#WhenInLondon… Take a street art tour in East London

So school’s out for a few weeks and with so much free time on my hands what else is there to do but explore London for the great city that it is right? Only problem is, finding exciting stuff to do here can rack up quite a dent in your bank account if you are not careful. My tip to any newbie in London would be to find events/activities that cost 10£ and below, to partake in. Most of them turn out to be free/cheaper if you go in a group or sign up early.

My friend Jordaania found this amazing website called Funzing that curates a whole bunch of unique and fun events and experiences to do in London. The first event we signed up for was a street art tour of east London. I had been there a month ago on assignment and I absolutely loved the eclecticism of the place so was really glad to get an opportunity to go back and explore it better.

Unluckily for us, it was an overcast day on the day of our tour and the rain clouds were threatening to burst the darker it got so the pictures aren’t as bright as I would have liked but at least it didn’t rain all day long – silver lining!

These group tours usually comprise of one tour guide and about 30 guests. We met at a central point – Old Spitalfields market (one of my new favourite places in London, but that’s a story for another day) and started our walk around the historic area. Our first stop, just a few short steps from the market, was the artillery passageway. Our guide, Keir, promptly informed us why it was named that – The area surrounding the passageway was an actual artillery practice ground in 1538 under King Henry VIII’s reign.

Artillery Passageway between the two buildings

Artillery Passageway between the two buildings

The first piece of street art was a tiny sculpture propped up on a post on the street. This was to be the first of very many which Keir asked us to look out for and see how many we could spot by the end of the tour. I lost count – oops. But as for the artist responsible, his name is Jonesy and his trademark is the minute size of the sculptures, making it almost impossible to see unless you are actually looking for it. (accidentally deleted the ONE picture I had of it, bummer! But do look out for them if you ever take this tour)

The houses along the streets of East London have a classic style of architecture and were built before the industrial revolution in the 18th Century. The windows are set in such a way to allow maximum natural light in and have been kept that way ever since.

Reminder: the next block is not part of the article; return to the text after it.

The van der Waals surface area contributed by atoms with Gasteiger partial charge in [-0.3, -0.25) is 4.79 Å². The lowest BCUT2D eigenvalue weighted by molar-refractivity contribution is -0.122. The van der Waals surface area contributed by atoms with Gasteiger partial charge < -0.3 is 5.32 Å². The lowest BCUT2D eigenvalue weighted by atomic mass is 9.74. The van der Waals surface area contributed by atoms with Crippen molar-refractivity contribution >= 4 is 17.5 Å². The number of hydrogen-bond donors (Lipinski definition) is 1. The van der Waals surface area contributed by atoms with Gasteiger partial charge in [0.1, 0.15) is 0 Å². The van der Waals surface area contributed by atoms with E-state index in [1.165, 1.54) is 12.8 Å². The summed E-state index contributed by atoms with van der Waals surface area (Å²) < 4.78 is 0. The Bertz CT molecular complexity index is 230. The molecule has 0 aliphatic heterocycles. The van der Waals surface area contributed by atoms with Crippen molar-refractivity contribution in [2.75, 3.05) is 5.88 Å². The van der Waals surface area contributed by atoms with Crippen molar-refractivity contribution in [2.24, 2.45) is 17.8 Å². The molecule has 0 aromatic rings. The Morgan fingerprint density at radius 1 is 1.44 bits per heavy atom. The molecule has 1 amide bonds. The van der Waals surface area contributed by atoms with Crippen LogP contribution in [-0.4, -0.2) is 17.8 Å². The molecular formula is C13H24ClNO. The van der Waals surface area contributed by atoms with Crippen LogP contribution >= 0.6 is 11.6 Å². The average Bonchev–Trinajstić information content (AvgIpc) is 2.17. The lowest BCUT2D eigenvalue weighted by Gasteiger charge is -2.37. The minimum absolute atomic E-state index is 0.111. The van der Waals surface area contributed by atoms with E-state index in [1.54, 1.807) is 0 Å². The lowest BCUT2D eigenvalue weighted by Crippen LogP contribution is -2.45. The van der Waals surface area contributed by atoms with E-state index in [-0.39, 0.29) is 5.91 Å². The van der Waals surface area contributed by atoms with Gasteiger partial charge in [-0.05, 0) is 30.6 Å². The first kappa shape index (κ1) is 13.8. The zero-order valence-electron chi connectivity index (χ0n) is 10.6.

18th Century architecture

18th Century architecture

A little way off brick lane we come across a masterpiece by street artist Stik. Famous for his stick figures which have been done in different areas, this one in particular, according to Keir and I think so too, has some kind of cultural relevance to the area. One stick figure has a face covered while the other doesn’t yet they are holding hands… all this in a town where people of different cultural backgrounds live together in harmony. What do you think of it?

Art by Stik

Art by Stik

We walked further on, stopping at Hanbury street; a street field with numerous indian restaurants and shops, with walls beautifully spray painted on by artists –Dale Grimshaw and Lily. The latter’s work is very detailed and my pictures don’t do it much justice but just know she takes over four hours to do her masterpieces on the walls which are viewed by thousands of people on a daily basis. Her work usually relates to factors affecting the world such as climate change.

Our tour guide for the day, Keir talking about a work of art

Our tour guide for the day, Keir talking about a work of art


Work done by the artist Lily - the bird and the shark mouth on the cream wall.

Work done by the artist Lily – the bird and the shark mouth on the cream wall.

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These artists have one person to thank for getting their work exposed in such a great way. Keir informs us of a Mr Hussein who owns the buildings along that street. He is in agreement with the artists, allowing them to do their magic on his walls, all the while attracting customers to his various business along the same street. Seems like a win win situation to me, kudos to you Mr Hussein.

We finished up with a viewing of one of the last remaining examples of Banksy’s work – the pink car below named the image of death and caught a glimpse of art within street signs done by Clet Abraham. The rain was coming down hard again which made Keir hasten the walk back to Old Spitalfields market.

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The image of death by Banksy


Comment below if you can spot the street sign art - art by Clet Abraham

Comment below if you can spot the street sign art – art by Clet Abraham

This tour was such a great thing to do as it combines art and history, two of my favourite things and cost nothing at all! The tour guides don’t charge but do ask for whatever tip/donation you can afford to give for their great work.

After the tour you can do what I did and go window shopping in the market. Not forgetting to eat of course – get some delicious food at any of the pop up stalls selling several different cuisines like Italian, Greek, Mexican, Ethiopian, Indian, Japanese and of course your classic American style burgers and fries. 

I highly recommend the Mexican stall – really good tacos and a restaurant called The Diner – those ribs?? Perfection.

Noms!

Doesn't that look like an angry spongebob?

Doesn’t that look like an angry spongebob?

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The tours take a good 1-1.5 hours and it’s such a great experience to see parts of London you would normally never venture out to. Please be sure to check the weather first before making a booking, London rain is no joke to walk around in.

 

Photography by Diana Odero

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